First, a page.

After all, ditching the pound, the party’s long-term masterplan, isn’t the easiest sell on the doorstep.
Stirling SNP MP Alyn Smith heaped praise on Mr Russell’s ‘important’ comments, which he said took the ‘long view’ on ‘what we all need to do to win the big prize’.
To be fair to him, he gave us due warning of his next move: ‘I’ve some thoughts for my column next week too as the SNP policy development convener’. Everyone wants to have their say.
But not everyone, it seems, has been copied into the memo on adopting a less abrasive approach: in the days after the election, there was much shrill rhetoric from the SNP leadership about Scotland’s status as a supposed captive of the UK Government.
Miss Sturgeon advised Mr Johnson that he must not ‘lock Scotland in a cupboard’, and claimed that we have been ‘imprisoned in the United Kingdom’ against our wishes – while Mr Hosie said the PM would be a ‘despot’ unless he consented to another referendum.
For a movement that once prided itself on ‘message discipline’, the highly public nature of this introspective discourse is notable, and telling: Miss Cherry is seen as a possible successor to Miss Sturgeon.
The thinking aloud about how to win the case for another referendum is an illustration of the growing tension between rival camps.
Miss Sturgeon has been stung by criticism of her failure to push ahead more forcefully with another Scexit vote, and is now ramping up her barmy talk of an imprisoned Scotland.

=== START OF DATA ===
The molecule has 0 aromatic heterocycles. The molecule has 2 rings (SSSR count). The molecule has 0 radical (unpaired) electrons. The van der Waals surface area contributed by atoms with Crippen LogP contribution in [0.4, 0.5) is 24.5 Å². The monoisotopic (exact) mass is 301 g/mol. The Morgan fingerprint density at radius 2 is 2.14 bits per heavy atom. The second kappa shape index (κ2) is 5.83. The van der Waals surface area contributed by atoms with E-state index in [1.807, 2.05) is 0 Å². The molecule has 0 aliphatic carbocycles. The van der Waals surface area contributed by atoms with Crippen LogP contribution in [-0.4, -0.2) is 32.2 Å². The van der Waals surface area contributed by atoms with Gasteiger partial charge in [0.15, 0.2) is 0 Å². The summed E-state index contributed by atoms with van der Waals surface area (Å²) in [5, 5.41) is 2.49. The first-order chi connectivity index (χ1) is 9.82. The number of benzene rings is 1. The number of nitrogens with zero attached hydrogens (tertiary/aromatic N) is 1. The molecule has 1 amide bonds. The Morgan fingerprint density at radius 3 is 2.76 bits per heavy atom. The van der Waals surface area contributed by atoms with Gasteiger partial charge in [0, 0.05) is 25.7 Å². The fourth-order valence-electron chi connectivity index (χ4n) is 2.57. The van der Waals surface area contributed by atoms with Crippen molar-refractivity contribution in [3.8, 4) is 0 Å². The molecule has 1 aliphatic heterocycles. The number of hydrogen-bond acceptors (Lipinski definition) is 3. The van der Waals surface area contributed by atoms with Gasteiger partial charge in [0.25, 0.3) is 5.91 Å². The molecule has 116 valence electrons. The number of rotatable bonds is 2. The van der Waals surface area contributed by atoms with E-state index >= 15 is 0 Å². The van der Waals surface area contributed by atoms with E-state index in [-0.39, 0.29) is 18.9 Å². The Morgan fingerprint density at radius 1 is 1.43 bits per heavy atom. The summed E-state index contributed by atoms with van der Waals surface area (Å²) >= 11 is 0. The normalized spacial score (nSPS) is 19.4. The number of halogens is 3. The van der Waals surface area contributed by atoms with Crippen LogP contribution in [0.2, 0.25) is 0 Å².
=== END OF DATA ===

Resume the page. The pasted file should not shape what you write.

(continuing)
Elsewhere, as Miss Cherry’s intervention shows, there is evidence of some disarray in how best to proceed.
But the overriding impression is of a party which only days ago was toasting its electoral success slowly realising that in a practical sense it is meaningless – because Mr Johnson isn’t likely to cave in on the section 30 demand.
Mr Russell, in his column, railed against the propensity of the SNP’s opponents to ‘viciously attack our actions at all times’: the key, he said, was for the SNP to keep on ‘delivering in government for the. people of Scotland’.
This claim echoes the paranoia at the heart of Nationalism – criticism is ‘vicious’ and unwarranted, and driven by an inherently hostile media; there’s rarely if ever any recognition that it might be merited.
That’s why the narrative of Scotland under the thumb of a malign UK state that is run by the ‘extremists’ of Mr Russell’s imagination is so appealing – it’s a valuable distraction from the SNP Government’s abject record.
(‘Gentle persuasion’: a Spanish Inquisition technique?)
The areas most visibly blighted by chaotic attempts at ‘reform’ and endemic mismanagement – health, education and justice – have been devolved since 1999, and yet, facing a new decade, the Nationalists’ only recourse is to lay the blame at Westminster’s door.
We’re really imprisoned not by the Tories (without whom the 2014 referendum wouldn’t have happened), but by the failures of a Nationalist hegemony that is incapable of admitting its mistakes, far less learning from them.
In the meantime, no-one beyond the ideological hard core of the party will be fooled for a second by the supposed Damascene conversion of senior figures such as Mr Wishart – who at last acknowledges the need for taking a less confrontational tack (or so he tells us).
It’s simply too little, too late; and all the ‘gentle persuasion’ in the world won’t cover up the deficiencies of the SNP’s plans for splitting apart the Union – or the grotesque mess it has made of public services in its 12 years in office.
*This column appeared in the Scottish Daily Mail on December 31, 2019.
*Follow me on Twitter: @GrahamGGrant